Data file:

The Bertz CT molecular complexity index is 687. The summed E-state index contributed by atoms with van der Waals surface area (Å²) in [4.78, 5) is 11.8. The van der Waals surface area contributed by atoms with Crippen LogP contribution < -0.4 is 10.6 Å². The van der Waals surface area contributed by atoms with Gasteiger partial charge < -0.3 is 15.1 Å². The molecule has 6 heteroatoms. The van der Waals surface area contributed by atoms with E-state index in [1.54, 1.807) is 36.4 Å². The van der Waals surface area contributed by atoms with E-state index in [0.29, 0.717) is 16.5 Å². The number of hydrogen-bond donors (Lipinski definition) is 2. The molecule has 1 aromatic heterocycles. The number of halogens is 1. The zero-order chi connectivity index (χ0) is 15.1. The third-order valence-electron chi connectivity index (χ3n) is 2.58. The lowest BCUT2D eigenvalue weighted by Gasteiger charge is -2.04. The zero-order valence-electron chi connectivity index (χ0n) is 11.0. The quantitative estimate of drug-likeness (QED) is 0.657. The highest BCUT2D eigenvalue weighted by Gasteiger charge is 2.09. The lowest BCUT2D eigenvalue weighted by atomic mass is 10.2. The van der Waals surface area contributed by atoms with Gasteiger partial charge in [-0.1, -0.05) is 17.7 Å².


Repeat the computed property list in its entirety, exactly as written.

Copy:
The Bertz CT molecular complexity index is 687. The summed E-state index contributed by atoms with van der Waals surface area (Å²) in [4.78, 5) is 11.8. The van der Waals surface area contributed by atoms with Crippen LogP contribution < -0.4 is 10.6 Å². The van der Waals surface area contributed by atoms with Gasteiger partial charge < -0.3 is 15.1 Å². The molecule has 6 heteroatoms. The van der Waals surface area contributed by atoms with E-state index in [1.54, 1.807) is 36.4 Å². The van der Waals surface area contributed by atoms with E-state index in [0.29, 0.717) is 16.5 Å². The number of hydrogen-bond donors (Lipinski definition) is 2. The molecule has 1 aromatic heterocycles. The number of halogens is 1. The zero-order chi connectivity index (χ0) is 15.1. The third-order valence-electron chi connectivity index (χ3n) is 2.58. The lowest BCUT2D eigenvalue weighted by Gasteiger charge is -2.04. The zero-order valence-electron chi connectivity index (χ0n) is 11.0. The quantitative estimate of drug-likeness (QED) is 0.657. The highest BCUT2D eigenvalue weighted by Gasteiger charge is 2.09. The lowest BCUT2D eigenvalue weighted by atomic mass is 10.2. The van der Waals surface area contributed by atoms with Gasteiger partial charge in [-0.1, -0.05) is 17.7 Å².